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The sun is setting over the Washington Channel, turning the D.C. sky into a mix of pink and orange. On the water, life is just as vibrant.
A barge covered by two white canopy tents floats at the end of a long dock. More than a dozen locals, their guests and some dogs are milling about and chatting while having dinner and drinks, pot-luck style.
It’s a typical Thursday night for the Gangplank Marina “liveaboards,” who have moved their homes to the water, either in the form of a boat, yacht or barge.
Gangplank is the largest community of liveaboards on the East Coast. The marina has more than 300 boat slips, 94 of which can be occupied by boat-homes.
On Oct. 10, this community will open its doors for boat-home tours to give visitors a chance to experience this unique lifestyle.
“When you’re living in an apartment in the city, you don’t really have any sense of your surroundings,” liveaboard Jess Dankert said. “Here, it’s the complete opposite. You’re completely in tune with your environment and what’s going on outside.”
Many of Gangplank’s liveaboards are couples, like Dankert and her husband Travis Johnson, who moved in within the past decade. A select few of them have spent more than 25 years on the water, while some children and teenagers have spent their entire lives on a boat-home.
“Here’s what everybody needs to remember about us: We’re just normal people,” said Debbie, a solo liveaboard of 14 years who declined to provide her last name due to her work in national defense.
She first got the idea to live on a boat from an teacher she had when she was 22 years old.
“Years later, the house I was renting in Alexandria went up for sale, so I decided I was going to live my dream and buy a boat,” Debbie said. “I did, and I’ve been here ever since.”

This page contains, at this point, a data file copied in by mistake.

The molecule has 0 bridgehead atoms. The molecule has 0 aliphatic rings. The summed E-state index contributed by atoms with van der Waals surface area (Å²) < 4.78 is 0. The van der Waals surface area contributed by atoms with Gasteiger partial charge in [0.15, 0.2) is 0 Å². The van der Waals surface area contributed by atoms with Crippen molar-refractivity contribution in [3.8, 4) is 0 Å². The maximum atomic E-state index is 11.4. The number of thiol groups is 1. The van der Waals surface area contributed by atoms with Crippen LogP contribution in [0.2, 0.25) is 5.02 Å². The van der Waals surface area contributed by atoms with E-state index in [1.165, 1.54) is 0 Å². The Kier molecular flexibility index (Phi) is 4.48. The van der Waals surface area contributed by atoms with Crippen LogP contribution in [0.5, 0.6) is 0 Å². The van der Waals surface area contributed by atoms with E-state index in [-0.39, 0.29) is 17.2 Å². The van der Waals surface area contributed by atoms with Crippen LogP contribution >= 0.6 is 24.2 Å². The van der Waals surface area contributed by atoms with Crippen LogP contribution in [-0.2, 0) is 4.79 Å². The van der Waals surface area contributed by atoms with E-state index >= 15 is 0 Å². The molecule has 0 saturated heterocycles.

Many liveaboards in Gangplank discovered this lifestyle on accident and decided to give it a try. After moving in, they quickly realized life on the docks gave them so much more than a new home.
“It’s the tightest community we’ve ever been in,” liveaboard Gary Blumenthal said. “It’s totally different here because we share a hobby, a special interest, and every day you’re sharing stories and helping one another.”
Gary and his wife, Jeanie, are first-time liveaboards and recent empty-nesters who have spent the last year between their boat-home and their house in Virginia. They both still work, but they hope to sell the house and become “loopers,” or people who travel the Eastern United States strictly by water.
“We have to keep ourselves challenged to make sure we grow even in our older years,” Blumenthal said about the lifestyle change. “At our age, our goal is to learn new things, not to sit in some suburban corner and watch TV all day.”
Life on a boat-home proves to have many daily challenges. Motors break. There’s a constant need for more storage. The boats require regular maintenance. Winters are long, dark and cold, especially when the water in the channel freezes and sewage tanks don’t get pumped out in below-freezing weather.
Still, when weighed against the responsibilities associated with owning a home, Gangplank’s residents choose to stay. They keep busy by regularly holding social events, caring for pets and getting involved with their neighbors outside of Gangplank through their boat-home tours.
The Gangplank liveaboards have made a town of their own inside the busy city and encourage anyone who has even thought about living differently to go for it.
“Take the plunge,” liveaboard Jeanie Blumenthal said. “Don’t get so overwhelmed that you talk yourself out of it. It’s a great place to live.”